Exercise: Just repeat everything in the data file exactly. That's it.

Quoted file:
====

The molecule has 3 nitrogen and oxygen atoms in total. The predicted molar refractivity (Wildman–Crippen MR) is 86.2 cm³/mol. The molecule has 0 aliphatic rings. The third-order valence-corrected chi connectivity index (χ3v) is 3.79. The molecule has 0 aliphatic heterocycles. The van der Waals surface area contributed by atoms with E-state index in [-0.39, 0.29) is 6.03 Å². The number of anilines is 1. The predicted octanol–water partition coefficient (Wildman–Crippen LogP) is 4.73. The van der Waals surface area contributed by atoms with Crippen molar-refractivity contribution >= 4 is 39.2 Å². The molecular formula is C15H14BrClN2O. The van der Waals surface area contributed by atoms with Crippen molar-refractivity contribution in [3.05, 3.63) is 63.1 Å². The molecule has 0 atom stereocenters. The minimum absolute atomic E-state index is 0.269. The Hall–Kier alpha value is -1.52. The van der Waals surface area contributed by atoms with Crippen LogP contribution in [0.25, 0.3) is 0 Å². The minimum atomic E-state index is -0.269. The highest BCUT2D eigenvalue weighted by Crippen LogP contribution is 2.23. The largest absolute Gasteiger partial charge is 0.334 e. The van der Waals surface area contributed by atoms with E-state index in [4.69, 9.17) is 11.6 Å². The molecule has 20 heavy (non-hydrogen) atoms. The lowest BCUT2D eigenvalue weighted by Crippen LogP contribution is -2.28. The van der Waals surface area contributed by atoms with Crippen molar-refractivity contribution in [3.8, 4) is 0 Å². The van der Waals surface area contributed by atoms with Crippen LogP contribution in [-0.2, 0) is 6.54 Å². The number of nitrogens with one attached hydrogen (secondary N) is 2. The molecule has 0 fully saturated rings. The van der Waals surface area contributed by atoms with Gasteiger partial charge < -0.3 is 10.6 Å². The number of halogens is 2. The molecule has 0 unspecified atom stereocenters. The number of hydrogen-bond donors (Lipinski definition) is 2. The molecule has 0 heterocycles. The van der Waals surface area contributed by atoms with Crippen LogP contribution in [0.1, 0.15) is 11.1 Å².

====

The molecule has 3 nitrogen and oxygen atoms in total. The predicted molar refractivity (Wildman–Crippen MR) is 86.2 cm³/mol. The molecule has 0 aliphatic rings. The third-order valence-corrected chi connectivity index (χ3v) is 3.79. The molecule has 0 aliphatic heterocycles. The van der Waals surface area contributed by atoms with E-state index in [-0.39, 0.29) is 6.03 Å². The number of anilines is 1. The predicted octanol–water partition coefficient (Wildman–Crippen LogP) is 4.73. The van der Waals surface area contributed by atoms with Crippen molar-refractivity contribution >= 4 is 39.2 Å². The molecular formula is C15H14BrClN2O. The van der Waals surface area contributed by atoms with Crippen molar-refractivity contribution in [3.05, 3.63) is 63.1 Å². The molecule has 0 atom stereocenters. The minimum absolute atomic E-state index is 0.269. The Hall–Kier alpha value is -1.52. The van der Waals surface area contributed by atoms with Crippen LogP contribution in [0.25, 0.3) is 0 Å². The minimum atomic E-state index is -0.269. The highest BCUT2D eigenvalue weighted by Crippen LogP contribution is 2.23. The largest absolute Gasteiger partial charge is 0.334 e. The van der Waals surface area contributed by atoms with E-state index in [4.69, 9.17) is 11.6 Å². The molecule has 20 heavy (non-hydrogen) atoms. The lowest BCUT2D eigenvalue weighted by Crippen LogP contribution is -2.28. The van der Waals surface area contributed by atoms with Crippen molar-refractivity contribution in [3.8, 4) is 0 Å². The van der Waals surface area contributed by atoms with Crippen LogP contribution in [-0.2, 0) is 6.54 Å². The number of nitrogens with one attached hydrogen (secondary N) is 2. The molecule has 0 fully saturated rings. The van der Waals surface area contributed by atoms with Gasteiger partial charge < -0.3 is 10.6 Å². The number of halogens is 2. The molecule has 0 unspecified atom stereocenters. The number of hydrogen-bond donors (Lipinski definition) is 2. The molecule has 0 heterocycles. The van der Waals surface area contributed by atoms with Crippen LogP contribution in [0.1, 0.15) is 11.1 Å².